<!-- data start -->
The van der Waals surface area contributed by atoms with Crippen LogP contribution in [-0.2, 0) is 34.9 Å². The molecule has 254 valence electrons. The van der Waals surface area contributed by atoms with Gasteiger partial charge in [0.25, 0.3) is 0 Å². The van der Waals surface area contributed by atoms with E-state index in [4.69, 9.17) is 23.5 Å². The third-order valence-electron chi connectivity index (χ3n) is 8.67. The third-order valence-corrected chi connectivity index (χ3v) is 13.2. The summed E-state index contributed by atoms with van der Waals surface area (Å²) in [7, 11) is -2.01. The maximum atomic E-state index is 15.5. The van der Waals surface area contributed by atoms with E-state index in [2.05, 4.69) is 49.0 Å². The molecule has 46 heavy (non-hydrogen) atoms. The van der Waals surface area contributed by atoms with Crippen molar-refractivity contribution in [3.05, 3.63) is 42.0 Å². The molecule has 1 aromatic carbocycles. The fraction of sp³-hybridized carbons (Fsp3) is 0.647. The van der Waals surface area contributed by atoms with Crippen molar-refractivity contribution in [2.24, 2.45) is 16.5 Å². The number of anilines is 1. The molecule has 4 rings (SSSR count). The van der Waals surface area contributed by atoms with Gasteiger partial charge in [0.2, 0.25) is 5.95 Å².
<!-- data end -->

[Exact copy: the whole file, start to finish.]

The van der Waals surface area contributed by atoms with Crippen LogP contribution in [-0.2, 0) is 34.9 Å². The molecule has 254 valence electrons. The van der Waals surface area contributed by atoms with Gasteiger partial charge in [0.25, 0.3) is 0 Å². The van der Waals surface area contributed by atoms with E-state index in [4.69, 9.17) is 23.5 Å². The third-order valence-electron chi connectivity index (χ3n) is 8.67. The third-order valence-corrected chi connectivity index (χ3v) is 13.2. The summed E-state index contributed by atoms with van der Waals surface area (Å²) in [7, 11) is -2.01. The maximum atomic E-state index is 15.5. The van der Waals surface area contributed by atoms with E-state index in [2.05, 4.69) is 49.0 Å². The molecule has 46 heavy (non-hydrogen) atoms. The van der Waals surface area contributed by atoms with Crippen molar-refractivity contribution in [3.05, 3.63) is 42.0 Å². The molecule has 1 aromatic carbocycles. The fraction of sp³-hybridized carbons (Fsp3) is 0.647. The van der Waals surface area contributed by atoms with Crippen molar-refractivity contribution in [2.24, 2.45) is 16.5 Å². The number of anilines is 1. The molecule has 4 rings (SSSR count). The van der Waals surface area contributed by atoms with Gasteiger partial charge in [0.2, 0.25) is 5.95 Å².